A Time for Calm

Mr. Palermo is the author of In His Own Right: The Political Odyssey of Senator Robert F. Kennedy (Columbia University Press, 2001).

In this time of heightened passions and emotions among Americans resulting from the horrific attacks of September 11th, along with the mainstream media's steady stream of disturbing images with commentators calling for an aggressive United States military response, we must stop for a moment to reflect and consider carefully whether moving toward more bloodshed, violence, and hatred is the path our nation should take.

On April 4, 1968, passions were also running high in this country; Reverend Martin Luther King, Jr. was assassinated, and 110 American cities exploded into violence and rioting causing 39 deaths, 2,500 injuries, and tens of millions of dollars in property damage. New York Senator Robert F. Kennedy, who was then campaigning for the Democratic presidential nomination, heard the news of King's murder just before reaching a previously scheduled rally in the African-American community of Indianapolis. Kennedy spoke extemporaneously, calling for calm amidst the explosion of anger and rage that descended upon America at that time, and Indianapolis remained peaceful that night despite the intense emotions and urge among many to strike out. Kennedy's brief remarks that evening possess added meaning in the current climate of white heat emotions that have already led to sporadic attacks on Arab-Americans and a volatile martial spirit in this country; they are reprinted here in their entirety:

Ladies and Gentlemen, I am only going to talk to you just for a minute or so this evening because I have some very sad news for all of you. I have bad news for you, for all of our fellow citizens, and people who love peace all over the world, and that is that Martin Luther King was shot and killed tonight.

"Martin Luther King dedicated his life to love and to justice for his fellow human beings, and he died because of that effort. In this difficult day, in this difficult time for the United States, it is perhaps well to ask what kind of a nation we are and what direction we want to move in. For those of you who are black -- considering the evidence there evidently is that there were white people who were responsible -- you can be filled with bitterness, with hatred, and a desire for revenge. We can move in that direction as a country, in great polarization -- black people amongst black, white people amongst white, filled with hatred for one another.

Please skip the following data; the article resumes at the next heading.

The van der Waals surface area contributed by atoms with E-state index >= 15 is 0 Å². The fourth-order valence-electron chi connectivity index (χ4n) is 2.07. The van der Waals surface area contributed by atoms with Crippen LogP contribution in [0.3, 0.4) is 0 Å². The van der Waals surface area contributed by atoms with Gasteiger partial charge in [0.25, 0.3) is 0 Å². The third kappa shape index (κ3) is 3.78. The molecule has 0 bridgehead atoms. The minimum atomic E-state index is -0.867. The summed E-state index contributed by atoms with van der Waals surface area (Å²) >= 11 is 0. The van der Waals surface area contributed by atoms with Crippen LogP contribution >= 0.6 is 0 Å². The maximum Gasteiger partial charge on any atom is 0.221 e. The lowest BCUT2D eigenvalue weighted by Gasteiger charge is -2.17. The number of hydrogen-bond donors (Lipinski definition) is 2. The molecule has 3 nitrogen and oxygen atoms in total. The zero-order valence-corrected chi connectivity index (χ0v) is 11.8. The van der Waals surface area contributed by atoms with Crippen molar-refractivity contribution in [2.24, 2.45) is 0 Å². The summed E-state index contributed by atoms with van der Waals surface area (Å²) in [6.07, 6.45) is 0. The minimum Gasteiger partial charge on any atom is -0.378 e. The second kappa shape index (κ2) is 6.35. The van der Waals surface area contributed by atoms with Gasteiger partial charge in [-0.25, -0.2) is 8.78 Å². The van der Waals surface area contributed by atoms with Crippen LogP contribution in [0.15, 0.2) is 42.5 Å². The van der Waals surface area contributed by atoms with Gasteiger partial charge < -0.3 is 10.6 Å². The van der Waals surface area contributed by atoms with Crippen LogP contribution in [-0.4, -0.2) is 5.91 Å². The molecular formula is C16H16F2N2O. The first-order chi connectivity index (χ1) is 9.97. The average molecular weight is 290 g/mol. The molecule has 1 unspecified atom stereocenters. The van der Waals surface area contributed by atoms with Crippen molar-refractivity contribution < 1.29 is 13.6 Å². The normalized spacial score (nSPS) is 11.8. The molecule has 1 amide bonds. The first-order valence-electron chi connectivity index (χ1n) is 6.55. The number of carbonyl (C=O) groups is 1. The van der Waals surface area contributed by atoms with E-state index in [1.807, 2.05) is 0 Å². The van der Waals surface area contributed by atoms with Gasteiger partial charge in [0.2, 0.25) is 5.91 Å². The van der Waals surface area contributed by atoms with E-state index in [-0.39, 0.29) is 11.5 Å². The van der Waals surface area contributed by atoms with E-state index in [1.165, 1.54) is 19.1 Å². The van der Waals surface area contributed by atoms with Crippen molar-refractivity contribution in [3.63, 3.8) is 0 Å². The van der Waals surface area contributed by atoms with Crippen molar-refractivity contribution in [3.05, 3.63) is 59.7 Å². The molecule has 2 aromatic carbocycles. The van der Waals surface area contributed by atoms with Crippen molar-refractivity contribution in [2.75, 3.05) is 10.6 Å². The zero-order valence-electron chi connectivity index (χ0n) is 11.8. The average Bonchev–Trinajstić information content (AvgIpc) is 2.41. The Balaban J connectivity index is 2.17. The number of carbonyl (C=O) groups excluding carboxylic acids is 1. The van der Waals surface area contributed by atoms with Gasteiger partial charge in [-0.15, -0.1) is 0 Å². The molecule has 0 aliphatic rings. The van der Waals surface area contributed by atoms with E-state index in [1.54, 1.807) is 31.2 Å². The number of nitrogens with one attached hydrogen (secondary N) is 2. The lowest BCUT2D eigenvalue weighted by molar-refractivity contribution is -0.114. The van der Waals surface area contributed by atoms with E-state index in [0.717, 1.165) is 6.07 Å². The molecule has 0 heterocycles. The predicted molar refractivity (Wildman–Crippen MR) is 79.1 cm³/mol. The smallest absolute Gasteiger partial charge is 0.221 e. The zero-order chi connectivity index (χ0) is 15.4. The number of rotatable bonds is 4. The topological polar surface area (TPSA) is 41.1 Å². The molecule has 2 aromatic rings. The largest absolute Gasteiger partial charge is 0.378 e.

Or we can make an effort, as Martin Luther King did, to understand and to comprehend, and to replace that violence, that stain of bloodshed that has spread across our land, with an effort to understand with compassion and love.

For those of you who are black and tempted to be filled with hatred and distrust at the injustice of such an act, against all white people, I can only say that I feel in my own heart the same kind of feeling. I had a member of my family killed, but he was killed by a white man. But we have to make an effort in the United States, we have to make an effort to understand, to go beyond these rather difficult times.

My favorite poet was Aeschylus. He wrote: 'In our sleep, pain which cannot forget falls drop by drop upon the heart until, in our own despair, against our will, comes wisdom through the awful grace of God.'

What we need in the United States is not division; what we need in the United States is not hatred; what we need in the United States is not violence or lawlessness; but love and wisdom, and compassion toward one another, and a feeling of justice toward those who still suffer within our country, whether they be white or they be black.

So I shall ask you tonight to return home and say a prayer for the family of Martin Luther King. But more importantly, say a prayer for our own country, which all of us love -- a prayer for understanding and that compassion of which I spoke.

We can do well in this country. We will have difficult times; we've had difficult times in the past; we will have difficult times in the future. It is not the end of violence; it is not the end of lawlessness; it is not the end of disorder. But the vast majority of white people and the vast majority of black people in this country want to live together, want to improve the quality of our life, and want justice for all human beings who abide in our land.

Let us dedicate ourselves to what the Greeks wrote so many years ago: to tame the savageness of man and make gentle the life of this world.

Let us dedicate ourselves to that, and say a prayer for our country and for our people.

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Eric Bergerud - 9/23/2001

I too wish Robert Kennedy were alive to help us through a time of national trial. Unfortunately Kennedy was murdered in cold blood by a Palestinian fanatic. It's not easy being a peace maker.

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